A Handful Of Dust
Given that 'A Handful Of Dust' takes its title from the line 'I will show you fear in a handful of dust' from TS Eliot's the Waste Land, I anticipated that the novel would be somehow a psychological thriller.
Instead A Handful Of Dust is a black comedy novel about Brenda and Tony Last who live comfortably in Tony's ancestral home with their son John Andrew, they are part of wider High Society and both receive parties of visitors and attend parties elsewhere.
Brenda, who has become bored engages in a dalliance with a young man, apparently something that many women of her status have been known to do, but when things go too far their ordinary life is shattered.
The back of my copy states that the reader doesn't know whose side Waugh is on, but to my mind it was definitely Tony's, and Waugh sets out to paint a picture of women in society of that era, who can and do ruin men for the sake of it and get off unblemished. It's quite a modern outlook if you consider that the maxim in most divorces is that "the woman gets the lot".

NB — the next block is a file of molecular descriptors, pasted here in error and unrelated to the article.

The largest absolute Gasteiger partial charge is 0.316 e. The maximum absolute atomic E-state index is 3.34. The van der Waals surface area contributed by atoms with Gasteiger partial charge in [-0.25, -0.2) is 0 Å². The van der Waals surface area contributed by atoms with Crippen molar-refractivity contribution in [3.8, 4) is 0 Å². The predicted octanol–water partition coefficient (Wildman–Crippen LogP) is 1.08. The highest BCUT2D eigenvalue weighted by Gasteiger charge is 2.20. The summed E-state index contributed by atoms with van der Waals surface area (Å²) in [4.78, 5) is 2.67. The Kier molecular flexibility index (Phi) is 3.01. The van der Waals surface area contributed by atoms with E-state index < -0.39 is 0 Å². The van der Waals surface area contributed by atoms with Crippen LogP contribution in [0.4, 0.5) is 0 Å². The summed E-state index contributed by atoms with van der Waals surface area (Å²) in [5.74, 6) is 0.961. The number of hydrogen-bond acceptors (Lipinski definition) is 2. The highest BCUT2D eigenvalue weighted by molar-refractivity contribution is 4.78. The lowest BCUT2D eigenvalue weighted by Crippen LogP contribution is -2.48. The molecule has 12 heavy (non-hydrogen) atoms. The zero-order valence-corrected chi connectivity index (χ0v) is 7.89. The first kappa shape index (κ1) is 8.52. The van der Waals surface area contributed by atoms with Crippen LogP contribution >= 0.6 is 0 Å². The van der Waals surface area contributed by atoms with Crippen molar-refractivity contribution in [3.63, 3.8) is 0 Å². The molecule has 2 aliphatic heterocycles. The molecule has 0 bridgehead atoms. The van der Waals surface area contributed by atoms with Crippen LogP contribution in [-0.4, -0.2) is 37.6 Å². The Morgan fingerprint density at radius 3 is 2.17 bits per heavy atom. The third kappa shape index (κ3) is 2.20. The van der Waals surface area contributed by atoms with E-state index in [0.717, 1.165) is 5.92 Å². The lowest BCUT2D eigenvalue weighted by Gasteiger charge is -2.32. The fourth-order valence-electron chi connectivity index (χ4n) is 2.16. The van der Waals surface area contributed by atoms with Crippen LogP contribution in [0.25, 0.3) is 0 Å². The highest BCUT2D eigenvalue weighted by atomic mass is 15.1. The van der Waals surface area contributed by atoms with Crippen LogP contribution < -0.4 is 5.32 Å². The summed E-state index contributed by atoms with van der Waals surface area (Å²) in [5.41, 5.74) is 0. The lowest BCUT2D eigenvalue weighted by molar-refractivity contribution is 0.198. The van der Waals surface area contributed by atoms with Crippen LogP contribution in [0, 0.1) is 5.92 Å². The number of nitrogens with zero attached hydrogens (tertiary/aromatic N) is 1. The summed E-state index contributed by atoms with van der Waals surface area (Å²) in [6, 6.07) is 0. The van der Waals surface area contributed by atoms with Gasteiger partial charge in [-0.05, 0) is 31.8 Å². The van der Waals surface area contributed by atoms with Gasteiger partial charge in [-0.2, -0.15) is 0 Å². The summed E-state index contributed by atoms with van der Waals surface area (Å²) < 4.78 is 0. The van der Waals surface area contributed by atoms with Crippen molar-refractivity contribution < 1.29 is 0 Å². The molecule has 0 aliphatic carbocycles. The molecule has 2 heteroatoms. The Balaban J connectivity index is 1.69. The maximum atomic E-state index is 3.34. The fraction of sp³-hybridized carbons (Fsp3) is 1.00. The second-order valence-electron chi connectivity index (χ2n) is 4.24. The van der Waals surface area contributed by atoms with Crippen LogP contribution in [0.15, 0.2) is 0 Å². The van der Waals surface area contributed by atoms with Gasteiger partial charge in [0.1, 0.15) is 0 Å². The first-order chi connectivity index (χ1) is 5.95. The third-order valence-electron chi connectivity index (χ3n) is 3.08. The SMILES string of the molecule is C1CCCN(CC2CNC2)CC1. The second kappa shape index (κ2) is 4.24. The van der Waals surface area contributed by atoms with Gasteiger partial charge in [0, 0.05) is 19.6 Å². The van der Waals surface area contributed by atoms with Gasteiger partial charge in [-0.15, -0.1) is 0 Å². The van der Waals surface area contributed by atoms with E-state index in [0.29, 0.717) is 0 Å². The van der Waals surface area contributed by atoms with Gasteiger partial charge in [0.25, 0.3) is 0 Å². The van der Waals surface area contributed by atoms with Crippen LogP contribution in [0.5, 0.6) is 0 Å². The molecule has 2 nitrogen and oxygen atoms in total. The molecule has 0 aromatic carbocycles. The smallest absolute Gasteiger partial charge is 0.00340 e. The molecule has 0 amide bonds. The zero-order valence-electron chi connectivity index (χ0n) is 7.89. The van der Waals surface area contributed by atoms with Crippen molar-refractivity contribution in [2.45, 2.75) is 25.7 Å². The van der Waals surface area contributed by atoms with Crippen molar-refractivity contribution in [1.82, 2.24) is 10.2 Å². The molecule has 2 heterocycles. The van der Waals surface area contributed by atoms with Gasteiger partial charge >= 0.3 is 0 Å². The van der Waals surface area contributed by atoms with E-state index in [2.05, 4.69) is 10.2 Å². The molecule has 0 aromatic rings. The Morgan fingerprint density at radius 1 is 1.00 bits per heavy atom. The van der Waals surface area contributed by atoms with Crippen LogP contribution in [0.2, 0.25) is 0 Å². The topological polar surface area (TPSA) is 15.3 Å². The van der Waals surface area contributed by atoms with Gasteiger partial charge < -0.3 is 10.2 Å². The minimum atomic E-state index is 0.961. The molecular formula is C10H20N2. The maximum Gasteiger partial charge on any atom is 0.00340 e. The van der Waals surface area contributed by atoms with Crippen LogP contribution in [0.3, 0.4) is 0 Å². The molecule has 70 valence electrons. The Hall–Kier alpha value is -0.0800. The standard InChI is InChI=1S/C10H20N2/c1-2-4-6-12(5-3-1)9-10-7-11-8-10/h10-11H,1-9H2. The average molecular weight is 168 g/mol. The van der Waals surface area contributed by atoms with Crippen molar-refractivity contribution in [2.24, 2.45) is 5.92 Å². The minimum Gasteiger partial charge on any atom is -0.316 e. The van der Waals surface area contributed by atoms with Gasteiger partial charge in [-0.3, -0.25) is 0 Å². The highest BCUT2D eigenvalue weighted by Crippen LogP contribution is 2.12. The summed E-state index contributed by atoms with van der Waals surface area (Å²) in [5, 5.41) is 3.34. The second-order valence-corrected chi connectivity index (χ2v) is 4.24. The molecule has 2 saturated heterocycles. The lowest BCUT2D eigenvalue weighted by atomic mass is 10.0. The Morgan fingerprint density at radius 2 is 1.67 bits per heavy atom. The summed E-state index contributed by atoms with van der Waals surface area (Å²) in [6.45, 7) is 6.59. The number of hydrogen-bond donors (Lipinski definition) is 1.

A Handful Of Dust is often funny with plenty of darkly comic moments, such as when Tony, who is innocent of wrongdoing attempts to be indiscreet to avoid a scandal for Brenda. Tony is a tragicomic long suffering figure, and several points are made about the imbalance in acceptable standards.
The end is one of the weirdest endings I have ever read in a novel. Truly bizarre. But, the ultimate message seems to promote the argument that men, rather than women are disposable as long as society at large is happy. Thought provoking. 7/10